British Airways considering legal action against new quarantine laws

Chief executive Willie Walsh said that plans to make international visitors self-isolate for two weeks would “torpedo” the aviation and travel sectors.

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British Airways is considering taking legal action against the government’s planned 14-day quarantine measures for people visiting the UK.

Home Secretary Priti Patel has announced that from 8 June, anyone arriving in this country by air, sea or rail, will be advised to use personal transport and to head to their place of accommodation, and once there to not leave for a period of two weeks. Any quarantine breaches, Patel said, could incur a £1,000 fixed penalty notice.

The policy has attracted opposition from the transport and hospitality sectors, with those against it suggesting that it would discourage people from travelling and therefore have a massive impact on their businesses.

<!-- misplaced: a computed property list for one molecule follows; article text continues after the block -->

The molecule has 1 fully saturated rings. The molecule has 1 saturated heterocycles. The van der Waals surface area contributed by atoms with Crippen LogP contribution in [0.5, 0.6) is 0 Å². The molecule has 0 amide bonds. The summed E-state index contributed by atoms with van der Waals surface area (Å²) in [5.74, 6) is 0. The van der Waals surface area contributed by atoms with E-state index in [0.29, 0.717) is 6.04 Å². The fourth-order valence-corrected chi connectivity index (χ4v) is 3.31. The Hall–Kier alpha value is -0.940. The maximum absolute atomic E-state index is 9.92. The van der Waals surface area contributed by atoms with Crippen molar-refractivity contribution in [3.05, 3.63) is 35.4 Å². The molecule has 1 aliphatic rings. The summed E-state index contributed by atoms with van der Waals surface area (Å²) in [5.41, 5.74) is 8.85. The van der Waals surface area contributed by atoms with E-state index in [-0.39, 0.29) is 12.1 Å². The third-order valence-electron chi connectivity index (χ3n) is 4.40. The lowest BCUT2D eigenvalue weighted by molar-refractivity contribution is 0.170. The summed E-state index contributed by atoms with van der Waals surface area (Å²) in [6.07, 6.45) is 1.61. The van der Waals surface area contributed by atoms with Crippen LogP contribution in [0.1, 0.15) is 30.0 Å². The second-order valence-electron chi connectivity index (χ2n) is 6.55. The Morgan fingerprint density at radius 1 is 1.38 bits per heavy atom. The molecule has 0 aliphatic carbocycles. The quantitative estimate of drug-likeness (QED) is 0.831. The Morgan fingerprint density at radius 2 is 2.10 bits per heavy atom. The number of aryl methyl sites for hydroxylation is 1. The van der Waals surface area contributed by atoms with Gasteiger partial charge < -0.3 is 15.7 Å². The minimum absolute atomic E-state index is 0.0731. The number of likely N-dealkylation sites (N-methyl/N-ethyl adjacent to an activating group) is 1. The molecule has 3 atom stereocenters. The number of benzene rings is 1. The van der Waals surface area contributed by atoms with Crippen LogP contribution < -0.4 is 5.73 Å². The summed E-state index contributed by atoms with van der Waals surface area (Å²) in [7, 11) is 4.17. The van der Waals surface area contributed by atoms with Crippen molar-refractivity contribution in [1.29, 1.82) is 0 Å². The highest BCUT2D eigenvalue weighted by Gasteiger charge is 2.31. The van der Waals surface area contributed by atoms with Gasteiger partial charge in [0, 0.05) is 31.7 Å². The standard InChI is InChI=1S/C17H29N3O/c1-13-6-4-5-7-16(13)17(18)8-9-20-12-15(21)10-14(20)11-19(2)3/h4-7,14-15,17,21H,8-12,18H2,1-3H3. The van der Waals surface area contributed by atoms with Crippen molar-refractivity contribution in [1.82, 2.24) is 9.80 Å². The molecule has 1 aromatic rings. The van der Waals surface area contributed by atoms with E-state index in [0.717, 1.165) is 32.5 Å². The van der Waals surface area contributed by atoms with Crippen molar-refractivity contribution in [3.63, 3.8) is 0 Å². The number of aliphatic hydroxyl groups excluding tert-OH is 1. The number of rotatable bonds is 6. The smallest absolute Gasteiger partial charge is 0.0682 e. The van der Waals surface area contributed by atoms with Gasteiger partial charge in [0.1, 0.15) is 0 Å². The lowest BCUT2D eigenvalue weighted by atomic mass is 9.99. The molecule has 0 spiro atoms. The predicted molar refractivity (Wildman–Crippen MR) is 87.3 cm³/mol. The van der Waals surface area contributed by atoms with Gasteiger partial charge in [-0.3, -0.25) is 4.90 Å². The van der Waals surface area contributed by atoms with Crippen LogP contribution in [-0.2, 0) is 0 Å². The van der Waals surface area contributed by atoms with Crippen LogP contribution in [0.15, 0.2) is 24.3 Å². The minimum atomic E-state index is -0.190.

Speaking to Sky News on Friday, British Airways chief executive Willie Walsh called the policy “irrational” and “disproportionate”. He added: “We are giving consideration to a legal challenge to this legislation.”

Walsh said that the introduction of these stringent quarantine measures would “torpedo” the chances of the aviation sector getting back to normal. And he described the coronavirus pandemic as “the most difficult challenge that the airline industry has faced”.

BA had planned, Walsh noted, to put on services of up to 40 per cent capacity by July, but suggested that goal would be impossible if this policy came into effect.

Walsh’s comments, though, come shortly after BA boycotted an aviation industry summit of which the Home Secretary was in attendance. A spokesperson for the government told The Telegraph: “It’s a shame that BA don’t want to directly make their case… Clearly they are not serious about working to get Britain moving again.”

Rohan Banerjee is a Special Projects Writer at the New Statesman

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